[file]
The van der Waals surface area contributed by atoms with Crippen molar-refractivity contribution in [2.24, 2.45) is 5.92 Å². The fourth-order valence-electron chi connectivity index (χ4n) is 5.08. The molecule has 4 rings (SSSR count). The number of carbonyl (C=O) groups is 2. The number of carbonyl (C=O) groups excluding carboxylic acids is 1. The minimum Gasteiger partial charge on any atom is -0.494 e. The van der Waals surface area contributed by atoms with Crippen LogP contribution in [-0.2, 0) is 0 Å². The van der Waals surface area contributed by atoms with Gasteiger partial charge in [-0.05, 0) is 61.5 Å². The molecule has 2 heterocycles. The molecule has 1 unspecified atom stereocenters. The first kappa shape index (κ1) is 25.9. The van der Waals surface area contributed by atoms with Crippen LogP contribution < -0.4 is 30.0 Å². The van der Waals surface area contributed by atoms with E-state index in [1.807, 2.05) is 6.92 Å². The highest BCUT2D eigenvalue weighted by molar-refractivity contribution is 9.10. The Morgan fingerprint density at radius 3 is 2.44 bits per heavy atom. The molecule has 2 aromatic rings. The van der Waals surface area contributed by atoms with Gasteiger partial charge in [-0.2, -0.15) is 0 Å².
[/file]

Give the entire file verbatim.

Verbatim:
The van der Waals surface area contributed by atoms with Crippen molar-refractivity contribution in [2.24, 2.45) is 5.92 Å². The fourth-order valence-electron chi connectivity index (χ4n) is 5.08. The molecule has 4 rings (SSSR count). The number of carbonyl (C=O) groups is 2. The number of carbonyl (C=O) groups excluding carboxylic acids is 1. The minimum Gasteiger partial charge on any atom is -0.494 e. The van der Waals surface area contributed by atoms with Crippen LogP contribution in [-0.2, 0) is 0 Å². The van der Waals surface area contributed by atoms with Gasteiger partial charge in [-0.05, 0) is 61.5 Å². The molecule has 2 heterocycles. The molecule has 1 unspecified atom stereocenters. The first kappa shape index (κ1) is 25.9. The van der Waals surface area contributed by atoms with Crippen LogP contribution < -0.4 is 30.0 Å². The van der Waals surface area contributed by atoms with E-state index in [1.807, 2.05) is 6.92 Å². The highest BCUT2D eigenvalue weighted by molar-refractivity contribution is 9.10. The Morgan fingerprint density at radius 3 is 2.44 bits per heavy atom. The molecule has 2 aromatic rings. The van der Waals surface area contributed by atoms with Gasteiger partial charge in [-0.2, -0.15) is 0 Å².